Oyster Boy Review 13  
  Summer 2001
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'The Love-Artist' by Jane Alison

Larry Johnson

If, like me, you've always wanted to write a novel about Ovid in exile and were not quite satisfied with David Malouf's wonderfully written but rather bleak version in An Imaginary Life, then The Love-Artist may be for you. True, it's not about Ovid's exile but the events leading up to it, but those are things we've always wanted to know as well, and Jane Alison's first novel portrays a set of unlikely but delicious circumstances that one at times wishes were true. Better that Ovid should be exiled for these events (which do turn out to involve "a poem and an error") than for Augustus' mere hypocritical displeasure with The Art of Love.

The novel opens with Ovid's arrest and departure toward exile and the remainder is flashback until the epilogue. Having finished his great work Metamorphoses, Rome's most famous and fashionable poet decides to get out of the City for awhile and let the poem's effect settle on critics and emperor alike. He chooses to holiday in a rather unlikely but exciting place: the east coast of the Black Sea, not far from the fabulous land of Colchis, home of the witch Medea. Even the backward natives here have heard of his fame, especially a beautiful young herbalist and spellcaster, Xenia. The two meet amid luscious natural beauty and Xenia, whose one wish is the same as Ovid's—"To be known. To be remembered. To live forever"—makes the poet her lover and decides to become his Muse through devotion, sex, and magic. Thus she will become immortal along with him.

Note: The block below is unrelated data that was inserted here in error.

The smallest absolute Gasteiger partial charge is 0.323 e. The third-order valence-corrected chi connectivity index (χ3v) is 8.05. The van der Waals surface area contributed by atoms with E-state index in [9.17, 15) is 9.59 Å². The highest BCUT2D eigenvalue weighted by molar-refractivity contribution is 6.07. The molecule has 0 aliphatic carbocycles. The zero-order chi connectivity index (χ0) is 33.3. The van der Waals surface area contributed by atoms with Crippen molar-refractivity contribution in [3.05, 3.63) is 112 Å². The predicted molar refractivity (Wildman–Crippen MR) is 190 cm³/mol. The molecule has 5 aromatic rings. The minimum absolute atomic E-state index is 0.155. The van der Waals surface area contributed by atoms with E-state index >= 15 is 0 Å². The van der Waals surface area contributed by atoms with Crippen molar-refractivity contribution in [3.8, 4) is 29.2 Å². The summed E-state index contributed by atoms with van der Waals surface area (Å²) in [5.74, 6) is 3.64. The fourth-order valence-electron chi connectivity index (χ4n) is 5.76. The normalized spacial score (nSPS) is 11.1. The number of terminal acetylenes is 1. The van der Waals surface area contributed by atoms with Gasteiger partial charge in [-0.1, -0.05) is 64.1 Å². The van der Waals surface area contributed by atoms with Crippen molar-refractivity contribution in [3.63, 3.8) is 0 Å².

Feeling this beneficent power, Ovid returns to Rome with her and starts to write a new poem while the Metamorphoses begins to be accepted as a masterpiece by everyone but the "marble man" Augustus. Seeking to influence his aloof sovereign, Ovid finds a new secret patron, the emperor's granddaughter Julia, shortly to be exiled, like her mother, for immorality. As Xenia becomes pregnant with what she prophecies will be twins, Ovid's new poem, under Julia's patronage, is seen to be his lost play Medea, with Ovid, Xenia, and her unborn children playing the central roles. Xenia has thus become the obsessed poet's masterpiece, but he is hers as well, each bargaining for eternal life, so what of the play's climax? Will Ovid be able to write the scene where Medea murders her brood if Xenia doesn't commit the same act? And what will happen when the jealous witch-girl discovers the identity of her lover's mysterious patron?

All these questions are answered in the novel's climax and epilogue and, as in the rest of the book, through beautiful, moving language and the requisite scenes of "transformation," rife with thrilling sense imagery.

Ovid is finally, of course, exiled to the dreary town of Tomis, on the west coast of the Black Sea, in a much less hospitable climate. And the fate of Xenia and her children? One must read the novel for this revelation, and afterward he or she will truly, along with the distraught Jason, "testify . . . that there are no gods."